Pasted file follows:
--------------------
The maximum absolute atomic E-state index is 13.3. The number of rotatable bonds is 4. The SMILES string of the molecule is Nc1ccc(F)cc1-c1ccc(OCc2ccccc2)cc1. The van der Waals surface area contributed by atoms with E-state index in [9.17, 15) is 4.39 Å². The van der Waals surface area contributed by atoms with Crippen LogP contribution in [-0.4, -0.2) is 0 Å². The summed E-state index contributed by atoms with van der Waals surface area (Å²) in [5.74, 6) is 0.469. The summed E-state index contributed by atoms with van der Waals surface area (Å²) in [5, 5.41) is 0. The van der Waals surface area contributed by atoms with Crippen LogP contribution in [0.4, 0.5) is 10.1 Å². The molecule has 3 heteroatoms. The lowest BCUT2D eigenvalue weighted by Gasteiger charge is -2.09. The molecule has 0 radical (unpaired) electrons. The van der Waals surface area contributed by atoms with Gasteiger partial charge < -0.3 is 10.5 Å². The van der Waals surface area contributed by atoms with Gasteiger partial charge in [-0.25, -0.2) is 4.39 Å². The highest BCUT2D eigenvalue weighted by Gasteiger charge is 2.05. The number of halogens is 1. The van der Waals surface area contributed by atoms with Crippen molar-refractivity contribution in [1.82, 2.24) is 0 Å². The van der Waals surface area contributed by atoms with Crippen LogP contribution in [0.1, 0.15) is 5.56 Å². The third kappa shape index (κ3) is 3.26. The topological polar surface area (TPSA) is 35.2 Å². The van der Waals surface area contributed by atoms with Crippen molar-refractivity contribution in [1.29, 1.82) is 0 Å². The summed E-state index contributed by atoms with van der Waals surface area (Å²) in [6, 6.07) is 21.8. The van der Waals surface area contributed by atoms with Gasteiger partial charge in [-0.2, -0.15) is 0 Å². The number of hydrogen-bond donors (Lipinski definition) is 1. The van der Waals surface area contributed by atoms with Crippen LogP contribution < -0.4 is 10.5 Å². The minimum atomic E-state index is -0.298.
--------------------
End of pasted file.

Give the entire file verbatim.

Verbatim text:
The maximum absolute atomic E-state index is 13.3. The number of rotatable bonds is 4. The SMILES string of the molecule is Nc1ccc(F)cc1-c1ccc(OCc2ccccc2)cc1. The van der Waals surface area contributed by atoms with E-state index in [9.17, 15) is 4.39 Å². The van der Waals surface area contributed by atoms with Crippen LogP contribution in [-0.4, -0.2) is 0 Å². The summed E-state index contributed by atoms with van der Waals surface area (Å²) in [5.74, 6) is 0.469. The summed E-state index contributed by atoms with van der Waals surface area (Å²) in [5, 5.41) is 0. The van der Waals surface area contributed by atoms with Crippen LogP contribution in [0.4, 0.5) is 10.1 Å². The molecule has 3 heteroatoms. The lowest BCUT2D eigenvalue weighted by Gasteiger charge is -2.09. The molecule has 0 radical (unpaired) electrons. The van der Waals surface area contributed by atoms with Gasteiger partial charge < -0.3 is 10.5 Å². The van der Waals surface area contributed by atoms with Gasteiger partial charge in [-0.25, -0.2) is 4.39 Å². The highest BCUT2D eigenvalue weighted by Gasteiger charge is 2.05. The number of halogens is 1. The van der Waals surface area contributed by atoms with Crippen molar-refractivity contribution in [1.82, 2.24) is 0 Å². The van der Waals surface area contributed by atoms with Crippen LogP contribution in [0.1, 0.15) is 5.56 Å². The third kappa shape index (κ3) is 3.26. The topological polar surface area (TPSA) is 35.2 Å². The van der Waals surface area contributed by atoms with Crippen molar-refractivity contribution in [1.29, 1.82) is 0 Å². The summed E-state index contributed by atoms with van der Waals surface area (Å²) in [6, 6.07) is 21.8. The van der Waals surface area contributed by atoms with Gasteiger partial charge in [-0.2, -0.15) is 0 Å². The number of hydrogen-bond donors (Lipinski definition) is 1. The van der Waals surface area contributed by atoms with Crippen LogP contribution < -0.4 is 10.5 Å². The minimum atomic E-state index is -0.298.